A range of delay times was tested, from five seconds to five and a half minutes, before the mealworm was made available if the bird had resisted the temptation to eat the bread or cheese.

All the birds in the experiment managed to wait for the worm, but some could wait much longer than others. Top of the class was ‘JayLo’, who ignored a piece of cheese and waited five and a half minutes for a mealworm. The worst performers, ‘Dolci’ and ‘Homer’, could only wait a maximum of 20 seconds.

“It’s just mind-boggling that some jays can wait so long for their favorite food. In multiple trials, I sat there watching JayLo ignore a piece of cheese for over five minutes – I was getting bored, but she was just patiently waiting for the worm,” said Dr. Alex Schnell at the University of Cambridge’s Department of Psychology, first author of the report.

The jays looked away from the bread or cheese when it was presented to them as if to distract themselves from temptation. Similar behavior has been seen in chimpanzees and children.

The researchers also presented the jays with five cognitive tasks that are commonly used to measure general intelligence. The birds that performed better in these tasks also managed to wait longer for the mealworm reward. This suggests that self-control is linked with intelligence in jays.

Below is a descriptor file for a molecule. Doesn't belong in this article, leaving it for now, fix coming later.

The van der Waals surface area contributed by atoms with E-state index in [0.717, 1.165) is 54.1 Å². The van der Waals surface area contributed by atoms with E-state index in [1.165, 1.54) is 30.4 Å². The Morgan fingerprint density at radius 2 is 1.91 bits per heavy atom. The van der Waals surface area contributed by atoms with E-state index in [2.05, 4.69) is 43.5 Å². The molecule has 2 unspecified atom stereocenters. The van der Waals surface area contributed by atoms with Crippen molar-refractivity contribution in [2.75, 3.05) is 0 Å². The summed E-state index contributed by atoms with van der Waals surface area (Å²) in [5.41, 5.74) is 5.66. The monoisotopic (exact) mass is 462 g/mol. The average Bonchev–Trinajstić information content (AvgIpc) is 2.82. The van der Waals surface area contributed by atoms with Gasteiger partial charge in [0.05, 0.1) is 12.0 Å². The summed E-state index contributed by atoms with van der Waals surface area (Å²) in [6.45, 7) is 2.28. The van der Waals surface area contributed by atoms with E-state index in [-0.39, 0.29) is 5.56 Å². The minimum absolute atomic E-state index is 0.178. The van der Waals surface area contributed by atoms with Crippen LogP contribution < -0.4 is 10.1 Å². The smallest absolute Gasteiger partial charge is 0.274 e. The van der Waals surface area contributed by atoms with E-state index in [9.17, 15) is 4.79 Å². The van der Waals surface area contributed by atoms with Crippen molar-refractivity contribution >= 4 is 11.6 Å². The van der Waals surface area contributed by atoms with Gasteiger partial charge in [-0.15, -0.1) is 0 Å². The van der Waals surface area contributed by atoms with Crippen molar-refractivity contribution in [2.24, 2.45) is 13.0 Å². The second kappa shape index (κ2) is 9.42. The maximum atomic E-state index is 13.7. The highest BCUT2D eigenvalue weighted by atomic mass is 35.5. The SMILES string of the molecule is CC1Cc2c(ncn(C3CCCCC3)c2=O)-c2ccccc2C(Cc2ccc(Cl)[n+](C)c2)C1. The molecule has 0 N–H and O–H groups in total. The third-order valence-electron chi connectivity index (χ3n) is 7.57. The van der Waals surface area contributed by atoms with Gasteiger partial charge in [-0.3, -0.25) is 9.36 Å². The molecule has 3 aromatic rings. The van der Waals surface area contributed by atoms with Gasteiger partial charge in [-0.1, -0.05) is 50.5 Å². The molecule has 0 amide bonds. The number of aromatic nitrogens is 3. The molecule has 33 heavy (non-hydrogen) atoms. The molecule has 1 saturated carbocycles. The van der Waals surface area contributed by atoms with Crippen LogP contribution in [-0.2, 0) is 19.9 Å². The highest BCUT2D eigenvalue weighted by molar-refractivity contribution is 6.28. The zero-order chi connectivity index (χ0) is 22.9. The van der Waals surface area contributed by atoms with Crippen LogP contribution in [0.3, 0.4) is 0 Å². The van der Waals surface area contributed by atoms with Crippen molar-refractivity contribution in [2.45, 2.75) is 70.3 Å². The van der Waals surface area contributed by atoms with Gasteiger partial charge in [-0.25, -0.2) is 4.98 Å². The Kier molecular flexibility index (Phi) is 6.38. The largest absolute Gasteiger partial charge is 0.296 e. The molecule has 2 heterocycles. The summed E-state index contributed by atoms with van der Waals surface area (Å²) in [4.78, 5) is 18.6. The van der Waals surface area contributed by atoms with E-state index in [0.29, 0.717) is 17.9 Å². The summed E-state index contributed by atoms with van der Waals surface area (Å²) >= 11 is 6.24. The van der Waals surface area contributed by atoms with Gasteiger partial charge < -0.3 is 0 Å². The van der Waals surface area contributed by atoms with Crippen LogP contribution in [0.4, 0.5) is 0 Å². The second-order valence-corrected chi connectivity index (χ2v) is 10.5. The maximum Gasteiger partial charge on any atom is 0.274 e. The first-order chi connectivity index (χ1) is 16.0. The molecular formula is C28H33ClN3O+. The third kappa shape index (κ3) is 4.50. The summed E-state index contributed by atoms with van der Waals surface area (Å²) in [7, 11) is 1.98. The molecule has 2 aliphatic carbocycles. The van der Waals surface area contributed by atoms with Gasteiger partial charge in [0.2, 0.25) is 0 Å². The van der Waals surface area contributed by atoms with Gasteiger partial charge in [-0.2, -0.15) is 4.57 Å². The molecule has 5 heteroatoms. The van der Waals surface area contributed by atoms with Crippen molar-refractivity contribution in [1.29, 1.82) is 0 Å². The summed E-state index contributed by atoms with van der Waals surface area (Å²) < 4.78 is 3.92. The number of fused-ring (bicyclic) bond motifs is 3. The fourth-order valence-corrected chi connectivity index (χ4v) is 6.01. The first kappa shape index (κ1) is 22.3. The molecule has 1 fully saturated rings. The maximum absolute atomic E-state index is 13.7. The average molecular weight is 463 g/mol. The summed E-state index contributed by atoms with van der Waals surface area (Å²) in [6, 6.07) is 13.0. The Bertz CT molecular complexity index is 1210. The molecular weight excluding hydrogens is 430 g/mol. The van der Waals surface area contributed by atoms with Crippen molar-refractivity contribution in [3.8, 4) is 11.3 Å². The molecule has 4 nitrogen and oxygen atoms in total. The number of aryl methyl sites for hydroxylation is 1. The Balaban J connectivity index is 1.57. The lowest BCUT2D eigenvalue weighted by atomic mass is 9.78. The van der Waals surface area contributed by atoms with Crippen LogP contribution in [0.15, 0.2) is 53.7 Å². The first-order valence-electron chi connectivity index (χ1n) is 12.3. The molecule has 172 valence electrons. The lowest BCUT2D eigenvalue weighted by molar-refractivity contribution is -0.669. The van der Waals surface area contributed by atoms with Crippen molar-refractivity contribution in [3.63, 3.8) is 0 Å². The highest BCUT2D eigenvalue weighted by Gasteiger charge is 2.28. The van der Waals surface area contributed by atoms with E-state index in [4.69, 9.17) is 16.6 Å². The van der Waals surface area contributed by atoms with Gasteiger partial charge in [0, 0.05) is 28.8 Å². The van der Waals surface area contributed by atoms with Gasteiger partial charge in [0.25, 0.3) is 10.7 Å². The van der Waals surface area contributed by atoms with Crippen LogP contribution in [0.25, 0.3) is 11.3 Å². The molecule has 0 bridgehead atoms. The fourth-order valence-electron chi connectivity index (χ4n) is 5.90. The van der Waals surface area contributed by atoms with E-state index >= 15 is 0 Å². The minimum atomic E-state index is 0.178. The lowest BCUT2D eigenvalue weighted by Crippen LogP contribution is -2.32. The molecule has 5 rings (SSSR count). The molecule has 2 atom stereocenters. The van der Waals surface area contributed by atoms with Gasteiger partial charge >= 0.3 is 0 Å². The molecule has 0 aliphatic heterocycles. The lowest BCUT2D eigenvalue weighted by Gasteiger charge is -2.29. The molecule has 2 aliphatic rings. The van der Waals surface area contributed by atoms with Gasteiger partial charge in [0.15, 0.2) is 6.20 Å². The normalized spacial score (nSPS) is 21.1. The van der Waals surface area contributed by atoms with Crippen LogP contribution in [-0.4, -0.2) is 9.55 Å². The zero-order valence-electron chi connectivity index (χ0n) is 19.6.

“The birds’ performance varied across individuals – some did really well in all the tasks and others were mediocre. What was most interesting was that if a bird was good at one of the tasks, it was good at all of them – which suggests that a general intelligence factor underlies their performance,” said Schnell.

The jays also adjusted their self-control behavior according to the circumstances: in another experiment where the worm was visible but always out of reach, the jays always ate the immediately available bread or cheese. And the length of time they were willing to wait for the worm fell if it was pitted against their second most preferred food as the immediate treat, compared to their third. This flexibility shows that jays only delay gratification when it is warranted.

Research by other scientists has found that children taking the Stanford marshmallow test vary greatly in their self-control, and this ability is linked to their general intelligence. Children that can resist temptation for longer also get higher scores in a range of academic tasks.

Reference: “Waiting for a better possibility: delay of gratification in corvids and its relationship to other cognitive capacities” by Alexandra K. Schnell, Markus Boeckle and Nicola S. Clayton, 31 October 2022, Philosophical Transactions of the Royal Society B.
DOI: 10.1098/rstb.2021.0348

The study was funded by the Royal Society, the Fyssen Foundation, and the European Research Council.

This research was approved by the University of Cambridge Animal Ethics Review Committee and performed in accordance with the Home Office Regulations and the ASAB Guidelines for the Treatment of Animals in Behavioural Research and Teaching.